She already has good vibes about the famous links having packed three practice rounds into her April sojourn from her new home in Florida. "It was an invaluable visit," she reflected. "The course was very different from the way it looks on television.
"There are a lot of blind tee shots and the greens are a lot bigger than I imagined. Every day, the wind was blowing from a completely different direction, so that was also a great learning experience. It's a course where you can never play enough practice rounds and I'm so delighted I made the trip over."
The low moment actually came a couple of holes later. By that time the rain had gone from merely torrential to monsoon-like and my man had vindictively decided to hit his tee-shot at the short fourth into the bunker on the left side of the green. After he had splashed out to four feet or so, I had to rake the sand. Standing there, everything already soaked and with 14 holes still to play, it was hard to think back to the time when this caddying thing seemed like a good idea.He also writes about Clayton's playing companions and this exchange:
Over the course of the two days, Russell and Clayton must have covered most aspects of golf course architecture and course set-up. Hay-like rough, like that at Muirfield this week, is "pointless and boring," by the way.Meanwhile Clayton had plenty of positive things to say about Muirfield even though on television it looked terribly confining and excessively defined:
In an age when architects like Bill Coore and his partner, Ben Crenshaw, Tom Doak and Gil Hanse are building some of the most beautiful bunkers since the nineteen twenties and thirties, Muirfield has some of the least impressive looking bunkers of any great golf course. Some like the bunker short and left of the 10th green would not be out of place on the most basic of public courses yet every single bunker is perfectly placed to influence both shots and decisions.
The greens are one of the best sets to be found and they are brilliantly tied into the surrounding ground and without being overly severe they demand that you putt from the right side of the hole and approach from the correct side of the fairway.
The holes are routed unusually with the opening nine going clockwise all the way around the outside of the inward nine but unlike Troon it's difficult to determine which half is the more difficult which is a comment on how well the course is balanced so that it favours no particular type of player.
Length is of no great advantage, rather placement and the ability to make the right decision are rewarded at Muirfield and whilst it may not appear so special at first glance it is one of the purest golf courses one can find and its promise is that it will ask fascinating but different questions every day and one never grows tired of the rare and special courses that do that for us.
"If I’m sitting in the stands I don’t want to see bogeys, double bogeys and quadruple bogeys, I want to see birdies.”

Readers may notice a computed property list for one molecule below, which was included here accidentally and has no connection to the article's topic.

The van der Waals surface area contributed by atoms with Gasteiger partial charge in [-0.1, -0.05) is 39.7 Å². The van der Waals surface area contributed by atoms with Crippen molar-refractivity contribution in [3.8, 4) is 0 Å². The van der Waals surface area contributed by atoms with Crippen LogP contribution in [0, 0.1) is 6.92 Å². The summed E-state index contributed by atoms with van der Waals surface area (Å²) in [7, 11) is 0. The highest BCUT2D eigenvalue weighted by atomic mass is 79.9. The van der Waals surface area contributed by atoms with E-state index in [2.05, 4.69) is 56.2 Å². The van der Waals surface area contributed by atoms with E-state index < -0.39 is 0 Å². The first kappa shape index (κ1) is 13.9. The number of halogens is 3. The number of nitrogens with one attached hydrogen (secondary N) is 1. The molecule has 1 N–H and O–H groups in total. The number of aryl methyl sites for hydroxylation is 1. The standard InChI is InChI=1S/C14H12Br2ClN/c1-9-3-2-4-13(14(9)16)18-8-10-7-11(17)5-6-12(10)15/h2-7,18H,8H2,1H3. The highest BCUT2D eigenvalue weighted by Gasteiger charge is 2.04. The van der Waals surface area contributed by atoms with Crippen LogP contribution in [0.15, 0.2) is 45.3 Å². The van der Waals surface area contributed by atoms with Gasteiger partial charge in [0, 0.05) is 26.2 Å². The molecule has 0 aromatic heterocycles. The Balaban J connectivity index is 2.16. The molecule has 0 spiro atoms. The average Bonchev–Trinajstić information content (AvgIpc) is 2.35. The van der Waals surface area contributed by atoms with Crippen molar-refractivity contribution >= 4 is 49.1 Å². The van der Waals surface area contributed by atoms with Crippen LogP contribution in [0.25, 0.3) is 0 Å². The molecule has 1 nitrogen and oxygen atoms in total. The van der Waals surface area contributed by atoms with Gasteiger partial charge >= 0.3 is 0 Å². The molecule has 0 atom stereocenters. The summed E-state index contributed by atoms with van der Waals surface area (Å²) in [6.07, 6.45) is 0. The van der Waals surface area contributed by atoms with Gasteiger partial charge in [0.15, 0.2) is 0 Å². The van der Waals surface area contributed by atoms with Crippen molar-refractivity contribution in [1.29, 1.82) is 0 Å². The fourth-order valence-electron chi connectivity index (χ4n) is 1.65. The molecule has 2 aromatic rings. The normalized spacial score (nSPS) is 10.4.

Outspoken Gary Player had some sharp words for the Royal & Ancient yesterday, accusing them of making the Seniors Open at Muirfield tougher than the course Padraig Harrington and Co had to take on at Carnoustie in the main Open Championship last weekend.
The South African, back at Muirfield 48 years after his first Open triumph in 1959, said: “It’s surprised me they’ve made the seniors so much more difficult than the regular British Open. The rough must be five or six times higher. The standard of play is extremely high yet it’s projecting that the players are not all that good. We’re trying to build up the European senior tour and the wrong message has been sent out. If I’m sitting in the stands I don’t want to see bogeys, double bogeys and quadruple bogeys, I want to see birdies.”
Monty scored some serious points for pointing out one of the silliest things in all of golf: the Scottish Open played on a distinctly American course. Imagine the field they would get if played on a links instead of a lush, inland slog. Well, players are starting to take notice as Mike Aitken reports:
"Yes, I would consider not playing in the Scottish Open at Loch Lomond," said Monty after coaching a group of children as part of the Scottish Executive's clubgolf initiative. "Hopefully, the public wouldn't go against me in that view. It just so happens that the event falls in a great date the week before the Open; but on a course, in terms of preparation, which is not quite right.
"If you think about the play-off at Loch Lomond, where Phil Mickelson was playing OK, even though his driver wasn't great, and Gregory Havret, came through to win, both men subsequently missed the cut at Carnoustie. It's a very different format at Loch Lomond, where it's like playing on clay in tennis, and then going to compete the following week on grass. They are two different forms of competition. You wouldn't find Roger Federer practising for Wimbledon on a clay court the week before. He warms up on grass.
"The best decision Harrington ever made was to play links golf the week before Carnoustie and I think you might find a number of players before Birkdale next summer doing something similar. We've all pencilled in Loch Lomond, but that might not be [next year]. I know Luke Donald has said he will need to consider his preparation next time. I'm not saying anything against the event or the course or the sponsors Barclays, who are all fantastic.
"But it's not preparation for the Open. We're practising on a course that's very different from the one we're playing the following week. The balance isn't there. In terms of preparation [for the Open], it's only five out of ten. But we play for a lot of money [£3 million], a lot of Ryder Cup points and it's very difficult to say 'no' and take that particular week off in the middle of July. But it certainly paid dividends for Harrington."